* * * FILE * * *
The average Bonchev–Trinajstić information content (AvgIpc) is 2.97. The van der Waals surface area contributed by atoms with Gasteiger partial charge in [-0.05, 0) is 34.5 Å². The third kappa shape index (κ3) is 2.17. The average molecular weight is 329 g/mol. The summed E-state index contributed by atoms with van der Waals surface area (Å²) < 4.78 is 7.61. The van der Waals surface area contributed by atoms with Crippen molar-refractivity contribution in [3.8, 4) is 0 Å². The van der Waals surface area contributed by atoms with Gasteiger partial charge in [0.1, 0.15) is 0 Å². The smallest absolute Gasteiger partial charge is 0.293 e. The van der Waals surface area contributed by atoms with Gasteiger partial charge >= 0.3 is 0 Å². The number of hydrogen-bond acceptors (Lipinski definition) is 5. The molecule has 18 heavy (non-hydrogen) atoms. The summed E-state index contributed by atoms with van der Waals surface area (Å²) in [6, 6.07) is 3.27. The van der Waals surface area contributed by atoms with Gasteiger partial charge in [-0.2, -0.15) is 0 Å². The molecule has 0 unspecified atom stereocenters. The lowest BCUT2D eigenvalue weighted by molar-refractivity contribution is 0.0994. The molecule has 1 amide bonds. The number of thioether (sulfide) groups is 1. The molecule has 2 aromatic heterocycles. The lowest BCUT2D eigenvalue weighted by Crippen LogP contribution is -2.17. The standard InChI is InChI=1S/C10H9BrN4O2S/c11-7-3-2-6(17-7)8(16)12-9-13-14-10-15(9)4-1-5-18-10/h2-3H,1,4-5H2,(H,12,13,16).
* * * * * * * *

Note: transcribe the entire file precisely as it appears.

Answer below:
The average Bonchev–Trinajstić information content (AvgIpc) is 2.97. The van der Waals surface area contributed by atoms with Gasteiger partial charge in [-0.05, 0) is 34.5 Å². The third kappa shape index (κ3) is 2.17. The average molecular weight is 329 g/mol. The summed E-state index contributed by atoms with van der Waals surface area (Å²) < 4.78 is 7.61. The van der Waals surface area contributed by atoms with Crippen molar-refractivity contribution in [3.8, 4) is 0 Å². The van der Waals surface area contributed by atoms with Gasteiger partial charge in [0.1, 0.15) is 0 Å². The smallest absolute Gasteiger partial charge is 0.293 e. The van der Waals surface area contributed by atoms with Gasteiger partial charge >= 0.3 is 0 Å². The number of hydrogen-bond acceptors (Lipinski definition) is 5. The molecule has 18 heavy (non-hydrogen) atoms. The summed E-state index contributed by atoms with van der Waals surface area (Å²) in [6, 6.07) is 3.27. The van der Waals surface area contributed by atoms with Gasteiger partial charge in [-0.2, -0.15) is 0 Å². The molecule has 0 unspecified atom stereocenters. The lowest BCUT2D eigenvalue weighted by molar-refractivity contribution is 0.0994. The molecule has 1 amide bonds. The number of thioether (sulfide) groups is 1. The molecule has 2 aromatic heterocycles. The lowest BCUT2D eigenvalue weighted by Crippen LogP contribution is -2.17. The standard InChI is InChI=1S/C10H9BrN4O2S/c11-7-3-2-6(17-7)8(16)12-9-13-14-10-15(9)4-1-5-18-10/h2-3H,1,4-5H2,(H,12,13,16).